12 Simple Steps To Prepare For Your Next Day Off

It’s time. You’re in urgent need for some time to yourself, away from the office and disconnected from work. You’re ready to go on vacation — or just take a day off to meditate, à la Don Draper.

Breathe in, breathe out.

Vacation doesn’t only reduce stress. It can also boost productivity and creativity. Seventy-five percent of HR managers agree that taking time off leads to higher performance among their staff. But some of the top reasons workers say they don’t go on vacation is because they’re afraid of returning to a mountain of work or think no one else can do their job. Planning ahead, prioritizing your work, and delegation can help you avoid these barriers.

If you’re a manager, this is an opportunity for you to empower your staff by trusting them in your absence. It’s also a good opportunity to let them know they’re entitled to take a break, too.

Here are a few tips for how to take the pressure off of you and your team before you disconnect:

Before you make plans…

All systems are a go…

  • Block your calendar as out of office or unavailable on your days off
  • Consider adding your vacation to your colleagues’ and boss’ calendar as an easy reminder (if you do, remember to mark the time as “free” or “available” before sending the invite)

Two weeks out…

  • Make a list of what you need to accomplish before you leave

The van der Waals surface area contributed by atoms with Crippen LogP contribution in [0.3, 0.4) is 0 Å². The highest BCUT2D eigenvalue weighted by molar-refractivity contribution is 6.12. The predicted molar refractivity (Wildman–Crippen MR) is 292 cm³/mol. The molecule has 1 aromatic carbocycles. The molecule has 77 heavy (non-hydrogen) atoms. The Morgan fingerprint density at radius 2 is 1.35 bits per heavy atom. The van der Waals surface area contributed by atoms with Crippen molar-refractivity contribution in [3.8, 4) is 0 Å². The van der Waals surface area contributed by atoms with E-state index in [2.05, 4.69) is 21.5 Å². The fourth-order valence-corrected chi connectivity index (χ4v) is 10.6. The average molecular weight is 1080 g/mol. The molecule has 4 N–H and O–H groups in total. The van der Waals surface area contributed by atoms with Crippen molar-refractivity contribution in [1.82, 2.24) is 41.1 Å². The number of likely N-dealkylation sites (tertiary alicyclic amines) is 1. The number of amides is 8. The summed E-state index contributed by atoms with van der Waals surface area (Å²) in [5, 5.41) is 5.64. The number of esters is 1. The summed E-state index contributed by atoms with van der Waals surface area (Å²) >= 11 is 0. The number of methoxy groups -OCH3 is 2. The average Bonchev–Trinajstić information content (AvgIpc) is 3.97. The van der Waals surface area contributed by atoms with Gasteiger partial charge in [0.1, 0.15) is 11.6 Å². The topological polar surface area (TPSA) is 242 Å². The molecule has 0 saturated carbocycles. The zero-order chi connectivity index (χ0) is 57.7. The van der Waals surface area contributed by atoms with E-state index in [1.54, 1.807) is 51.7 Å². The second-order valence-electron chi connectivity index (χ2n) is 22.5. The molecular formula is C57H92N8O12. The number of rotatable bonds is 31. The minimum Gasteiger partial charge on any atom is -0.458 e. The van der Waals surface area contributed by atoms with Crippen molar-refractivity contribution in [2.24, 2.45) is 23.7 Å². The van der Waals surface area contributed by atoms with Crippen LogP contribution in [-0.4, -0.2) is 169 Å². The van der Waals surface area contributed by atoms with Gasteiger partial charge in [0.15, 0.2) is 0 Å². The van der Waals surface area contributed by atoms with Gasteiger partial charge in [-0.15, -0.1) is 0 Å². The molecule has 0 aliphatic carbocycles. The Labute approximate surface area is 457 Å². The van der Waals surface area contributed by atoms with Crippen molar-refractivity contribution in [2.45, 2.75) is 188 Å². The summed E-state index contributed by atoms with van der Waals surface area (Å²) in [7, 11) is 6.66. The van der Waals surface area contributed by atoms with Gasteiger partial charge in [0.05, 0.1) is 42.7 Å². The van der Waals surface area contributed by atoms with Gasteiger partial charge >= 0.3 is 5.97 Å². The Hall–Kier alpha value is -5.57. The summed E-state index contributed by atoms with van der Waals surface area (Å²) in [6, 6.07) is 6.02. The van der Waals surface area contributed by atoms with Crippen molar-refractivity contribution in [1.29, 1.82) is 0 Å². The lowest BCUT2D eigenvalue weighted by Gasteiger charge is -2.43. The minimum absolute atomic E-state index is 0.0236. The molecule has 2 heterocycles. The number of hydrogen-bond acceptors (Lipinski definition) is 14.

• Talk to your boss about what you will finish before you leave, what needs to move forward while you’re out, and who has the bandwidth to cover for you
  • Let your colleagues and clients know the dates you will be on vacation and who will be the point of contact in your absence
  • Start to think about anything you will need to be ready for upon your return so you can ease back in with limited surprises

The day (or two) before you leave…

  • Provide your boss and designated point(s) of contact the status and next steps for your projects so they feel comfortable moving ahead in your absence and know everything is covered
  • Send a reminder that you will be unavailable
  • Write a great out-of-office email
  • Schedule team alignment meetings for when you return

After you’ve checked off these things, turn off email notifications on your phone and enjoy your time off. You deserve it.


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